Welcome to The Coffee Shop, just for you early risers on Monday mornings. This is an Open Thread forum, so if you have an off-topic opinion burning a hole in your brainpan, feel free to add a comment.
“Someone had been digging. Someone had been looting. A pot hunter. A Thief of Time.”
― Tony Hillerman,
A Thief of Time
It’s said you can’t turn back time, and yet we do it every year. Yesterday, we got back the hour we “lost” last spring. Everything from now until March 11 next year will happen in “regular” time in the U.S.A.
Discontent with the way things are — that’s as “American as apple pie.” We want the newest, and we want more of it, and it’s got to be better and faster. For almost 250 years, it’s made us excel at competition and innovation, but it’s also landed us in troubles that are cumulative, and the ever-growing bill for them is coming due fast.
November is Native American Heritage Month, a good time to take a look at some of the peoples who were here first, and who are still here, the ones that Columbus mistakenly dubbed Indians.
Tony Hillerman, one of my favorite mystery writers, isn’t a Native American, but spent many years learning and writing about the Diné, who were renamed “Navajo” by the Spanish. Hillerman’s books are a small but fascinating window into another America.
“From where we stand the rain seems random. If we could stand somewhere else, we would see the order in it.”
― Tony Hillerman, Coyote Waits
“Terrible drought, crops dead, sheep dying. Spring dried up. No water. The Hopi, and the Christian, maybe the Moslem, they pray for rain. The Navajo has the proper ceremony done to restore himself to harmony with the drought. You see what I mean. The system is designed to recognize what’s beyond human power to change, and then to change the human’s attitude to be content with the inevitable.”
— Tony Hillerman, Sacred Clowns
Here’s a more direct source:
When Roots Are Exposed
by Esther Belin
The empty of stomach
coffee in a cup
and in a respectful manner
allows steam to penetrate
Reversal of action
has created my sandstone canyon
rooted cedar and sage at my feet.
This movement is where
a tranquility stems.
When my child creates
bubbles through a soapy wand,
I occupy the action of fate
that bursts the perfect form.
A halcyon absorbed
the existence of the form
that no longer exists.
The formless form
is where my mind floats.
It is easy to give form
especially with English words
a promotion of mechanical ligaments
binding spirit with assembly-fabricated molds.
Just as my hair poses an appendage of my brain
my tongue poses an appendage of my heart.
I cannot classify this thought as a typewritten symbol.
An ideogram of essence
cultivates my stillness to action.
“When Roots Are Exposed” from From the Belly of My Beauty, © 1999 by Esther Belin – University of Arizona Press
Esther Belin (1968 – ) is a Diné multimedia artist and writer who grew up in Los Angeles, California. She is a graduate of the Institute of American Indian Arts and the University of California, Berkeley. Her first poetry collection, From the Belly of My Beauty (1999), won the American Book Award from the Before Columbus Foundation. Her second book, Of Cartography: Poems, just came out last month.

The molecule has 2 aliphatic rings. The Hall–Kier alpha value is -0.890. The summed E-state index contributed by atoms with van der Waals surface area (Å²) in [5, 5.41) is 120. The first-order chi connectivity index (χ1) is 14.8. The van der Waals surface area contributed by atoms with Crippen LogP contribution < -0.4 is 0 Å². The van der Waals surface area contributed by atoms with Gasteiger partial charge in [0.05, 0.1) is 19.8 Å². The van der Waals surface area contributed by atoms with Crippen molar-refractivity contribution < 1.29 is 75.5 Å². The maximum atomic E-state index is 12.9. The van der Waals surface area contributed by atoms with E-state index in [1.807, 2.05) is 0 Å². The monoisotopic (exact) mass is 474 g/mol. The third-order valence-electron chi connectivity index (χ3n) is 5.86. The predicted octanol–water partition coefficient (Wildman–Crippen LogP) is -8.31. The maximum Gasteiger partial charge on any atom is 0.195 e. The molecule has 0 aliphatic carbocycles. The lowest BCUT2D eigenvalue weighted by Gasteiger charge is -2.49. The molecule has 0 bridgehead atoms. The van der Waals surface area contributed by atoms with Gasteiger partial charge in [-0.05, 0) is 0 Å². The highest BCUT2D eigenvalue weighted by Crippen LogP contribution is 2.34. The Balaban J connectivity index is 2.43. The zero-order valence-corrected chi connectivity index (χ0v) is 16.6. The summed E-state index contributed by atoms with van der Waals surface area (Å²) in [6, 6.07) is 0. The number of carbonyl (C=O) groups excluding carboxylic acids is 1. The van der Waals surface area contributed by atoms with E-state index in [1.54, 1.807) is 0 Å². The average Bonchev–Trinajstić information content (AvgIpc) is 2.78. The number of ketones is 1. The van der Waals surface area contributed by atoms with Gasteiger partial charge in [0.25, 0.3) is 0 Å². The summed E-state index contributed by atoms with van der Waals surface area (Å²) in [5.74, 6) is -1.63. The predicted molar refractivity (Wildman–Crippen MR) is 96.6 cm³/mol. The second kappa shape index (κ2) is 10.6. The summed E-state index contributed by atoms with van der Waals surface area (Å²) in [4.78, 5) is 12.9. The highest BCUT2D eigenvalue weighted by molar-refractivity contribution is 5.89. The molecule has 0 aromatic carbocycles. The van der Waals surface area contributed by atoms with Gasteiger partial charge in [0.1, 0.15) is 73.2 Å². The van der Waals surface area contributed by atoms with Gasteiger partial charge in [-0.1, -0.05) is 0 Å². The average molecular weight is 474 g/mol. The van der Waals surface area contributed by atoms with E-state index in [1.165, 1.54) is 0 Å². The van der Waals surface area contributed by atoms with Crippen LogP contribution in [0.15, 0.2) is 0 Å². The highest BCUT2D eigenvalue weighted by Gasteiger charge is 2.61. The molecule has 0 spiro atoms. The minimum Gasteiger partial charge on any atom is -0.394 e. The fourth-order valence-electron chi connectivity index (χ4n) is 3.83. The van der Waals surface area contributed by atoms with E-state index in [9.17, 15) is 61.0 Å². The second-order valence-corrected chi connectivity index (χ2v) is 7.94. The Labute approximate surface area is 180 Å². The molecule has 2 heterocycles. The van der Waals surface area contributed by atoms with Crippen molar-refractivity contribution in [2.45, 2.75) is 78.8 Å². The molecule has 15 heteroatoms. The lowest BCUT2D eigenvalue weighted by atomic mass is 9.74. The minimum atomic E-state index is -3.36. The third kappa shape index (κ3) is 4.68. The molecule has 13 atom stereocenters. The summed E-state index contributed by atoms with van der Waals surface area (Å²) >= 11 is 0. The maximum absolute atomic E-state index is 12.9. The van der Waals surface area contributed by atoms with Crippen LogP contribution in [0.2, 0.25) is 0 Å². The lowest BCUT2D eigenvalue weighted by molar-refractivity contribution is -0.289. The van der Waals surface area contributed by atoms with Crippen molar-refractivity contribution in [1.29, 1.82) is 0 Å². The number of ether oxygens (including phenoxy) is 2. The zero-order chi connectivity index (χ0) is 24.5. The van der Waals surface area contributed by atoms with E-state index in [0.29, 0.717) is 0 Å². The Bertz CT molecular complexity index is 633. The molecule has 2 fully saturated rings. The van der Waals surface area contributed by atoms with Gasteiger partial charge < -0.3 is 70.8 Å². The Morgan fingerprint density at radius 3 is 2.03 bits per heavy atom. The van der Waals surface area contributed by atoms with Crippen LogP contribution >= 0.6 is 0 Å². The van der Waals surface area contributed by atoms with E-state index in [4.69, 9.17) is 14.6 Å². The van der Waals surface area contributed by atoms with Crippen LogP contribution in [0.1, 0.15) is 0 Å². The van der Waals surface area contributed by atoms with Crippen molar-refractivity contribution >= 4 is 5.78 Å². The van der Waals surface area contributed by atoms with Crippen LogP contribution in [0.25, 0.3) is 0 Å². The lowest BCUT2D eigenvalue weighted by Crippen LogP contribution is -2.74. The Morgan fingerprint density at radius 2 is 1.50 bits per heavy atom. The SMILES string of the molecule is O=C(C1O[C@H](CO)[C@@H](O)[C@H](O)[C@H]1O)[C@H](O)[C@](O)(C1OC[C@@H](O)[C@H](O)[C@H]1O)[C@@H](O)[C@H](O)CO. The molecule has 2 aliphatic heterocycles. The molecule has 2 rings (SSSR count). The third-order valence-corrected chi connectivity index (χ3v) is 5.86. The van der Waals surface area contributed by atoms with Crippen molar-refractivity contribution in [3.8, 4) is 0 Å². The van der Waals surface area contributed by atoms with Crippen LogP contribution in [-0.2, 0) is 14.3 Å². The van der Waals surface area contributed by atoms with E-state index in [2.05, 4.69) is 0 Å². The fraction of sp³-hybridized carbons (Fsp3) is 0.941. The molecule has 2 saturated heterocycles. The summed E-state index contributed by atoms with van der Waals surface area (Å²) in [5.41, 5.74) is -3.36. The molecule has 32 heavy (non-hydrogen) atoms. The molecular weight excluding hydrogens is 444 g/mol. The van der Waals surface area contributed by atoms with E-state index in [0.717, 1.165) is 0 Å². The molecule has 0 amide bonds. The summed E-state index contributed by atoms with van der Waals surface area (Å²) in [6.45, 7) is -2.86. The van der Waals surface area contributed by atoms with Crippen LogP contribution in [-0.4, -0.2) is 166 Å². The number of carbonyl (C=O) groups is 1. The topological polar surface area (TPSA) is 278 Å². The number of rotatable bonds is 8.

Belin’s parents were relocated from the Southwest in the 1950s as part of the federal Indian relocation policy, and her work reflects the experience of a Native American living in urban Los Angeles. The attempts to assimilate Native Americans into mainstream American culture, as well as racism, alienation, and substance abuse are frequent themes in her work. In a 2000 interview for SAIL (Studies in American Indian Literatures) Belin said, “I see myself as an interpreter of what happened in my parents’ generation, and I want to let people know about their experiences, especially with boarding schools and relocation. I see my books as an anthropological text—telling what it’s like for Native people.”
The complex patchwork of reservations, in the “Four Corners” area, where the borders of Arizona, Colorado, New Mexico and Utah meet.
Tsé Bii Ndzisgaii, “Clearing Among the Rock” — Monument Valley
The Diné were luckier than many other Native Americans — the first white Americans who came into their land thought it was ugly and desolate. It didn’t arouse white greed or envy, so more of the land the Diné hold sacred has remained theirs. But they are having to fight to keep it unscarred now, as outside pressure for change and exploitation keeps building. And the monetary value of ancient artifacts left behind by the mysterious people who inhabited the area long before the Diné keeps spiking, drawing pot hunters, who destroy the fragile evidence at archaeological sites in their searches, Hillerman’s ‘thieves of time.’
In our obsession with “exact time,” an entirely artificial construct, we stomp right through the endless dance space of the real Time, which has no second hand, and spins majestically on, ignoring all our attempts to control it.
What’s taking up your time today?